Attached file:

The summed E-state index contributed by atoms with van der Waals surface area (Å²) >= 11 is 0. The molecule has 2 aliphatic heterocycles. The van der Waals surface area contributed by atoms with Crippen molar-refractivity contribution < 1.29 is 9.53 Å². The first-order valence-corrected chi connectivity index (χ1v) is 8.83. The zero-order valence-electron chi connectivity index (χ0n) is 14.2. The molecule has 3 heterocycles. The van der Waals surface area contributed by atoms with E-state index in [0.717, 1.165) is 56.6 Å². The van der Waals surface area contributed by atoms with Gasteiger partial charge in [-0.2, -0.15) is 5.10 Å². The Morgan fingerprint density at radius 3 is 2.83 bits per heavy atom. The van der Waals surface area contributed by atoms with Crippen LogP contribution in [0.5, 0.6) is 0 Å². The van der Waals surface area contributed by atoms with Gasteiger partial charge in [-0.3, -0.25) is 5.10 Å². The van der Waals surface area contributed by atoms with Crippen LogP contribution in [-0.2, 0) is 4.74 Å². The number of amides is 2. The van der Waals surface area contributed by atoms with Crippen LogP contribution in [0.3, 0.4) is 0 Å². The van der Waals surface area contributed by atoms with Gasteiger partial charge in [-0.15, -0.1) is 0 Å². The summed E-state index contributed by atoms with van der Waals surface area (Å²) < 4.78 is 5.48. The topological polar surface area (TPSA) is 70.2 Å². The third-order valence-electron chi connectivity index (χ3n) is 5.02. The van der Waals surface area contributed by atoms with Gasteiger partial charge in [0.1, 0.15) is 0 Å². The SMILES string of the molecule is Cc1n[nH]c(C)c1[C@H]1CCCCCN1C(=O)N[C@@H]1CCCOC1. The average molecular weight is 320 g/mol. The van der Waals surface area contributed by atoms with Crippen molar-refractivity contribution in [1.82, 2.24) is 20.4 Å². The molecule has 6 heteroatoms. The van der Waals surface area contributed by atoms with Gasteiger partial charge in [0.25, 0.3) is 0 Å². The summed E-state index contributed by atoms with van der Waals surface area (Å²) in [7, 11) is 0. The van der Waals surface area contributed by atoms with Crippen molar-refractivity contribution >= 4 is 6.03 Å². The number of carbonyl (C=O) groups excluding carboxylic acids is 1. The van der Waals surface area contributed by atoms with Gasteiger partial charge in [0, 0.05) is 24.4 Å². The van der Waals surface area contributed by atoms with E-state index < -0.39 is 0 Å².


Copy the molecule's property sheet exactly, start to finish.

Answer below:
The summed E-state index contributed by atoms with van der Waals surface area (Å²) >= 11 is 0. The molecule has 2 aliphatic heterocycles. The van der Waals surface area contributed by atoms with Crippen molar-refractivity contribution < 1.29 is 9.53 Å². The first-order valence-corrected chi connectivity index (χ1v) is 8.83. The zero-order valence-electron chi connectivity index (χ0n) is 14.2. The molecule has 3 heterocycles. The van der Waals surface area contributed by atoms with E-state index in [0.717, 1.165) is 56.6 Å². The van der Waals surface area contributed by atoms with Gasteiger partial charge in [-0.2, -0.15) is 5.10 Å². The Morgan fingerprint density at radius 3 is 2.83 bits per heavy atom. The van der Waals surface area contributed by atoms with Crippen LogP contribution in [0.5, 0.6) is 0 Å². The van der Waals surface area contributed by atoms with Gasteiger partial charge in [-0.3, -0.25) is 5.10 Å². The van der Waals surface area contributed by atoms with Crippen LogP contribution in [-0.2, 0) is 4.74 Å². The number of amides is 2. The van der Waals surface area contributed by atoms with Crippen LogP contribution in [0.3, 0.4) is 0 Å². The van der Waals surface area contributed by atoms with Gasteiger partial charge in [-0.15, -0.1) is 0 Å². The summed E-state index contributed by atoms with van der Waals surface area (Å²) < 4.78 is 5.48. The topological polar surface area (TPSA) is 70.2 Å². The third-order valence-electron chi connectivity index (χ3n) is 5.02. The van der Waals surface area contributed by atoms with Gasteiger partial charge in [0.1, 0.15) is 0 Å². The SMILES string of the molecule is Cc1n[nH]c(C)c1[C@H]1CCCCCN1C(=O)N[C@@H]1CCCOC1. The average molecular weight is 320 g/mol. The van der Waals surface area contributed by atoms with Crippen molar-refractivity contribution in [1.82, 2.24) is 20.4 Å². The molecule has 6 heteroatoms. The van der Waals surface area contributed by atoms with Gasteiger partial charge in [0.25, 0.3) is 0 Å². The summed E-state index contributed by atoms with van der Waals surface area (Å²) in [7, 11) is 0. The van der Waals surface area contributed by atoms with Crippen molar-refractivity contribution >= 4 is 6.03 Å². The number of carbonyl (C=O) groups excluding carboxylic acids is 1. The van der Waals surface area contributed by atoms with Gasteiger partial charge in [0, 0.05) is 24.4 Å². The van der Waals surface area contributed by atoms with E-state index < -0.39 is 0 Å².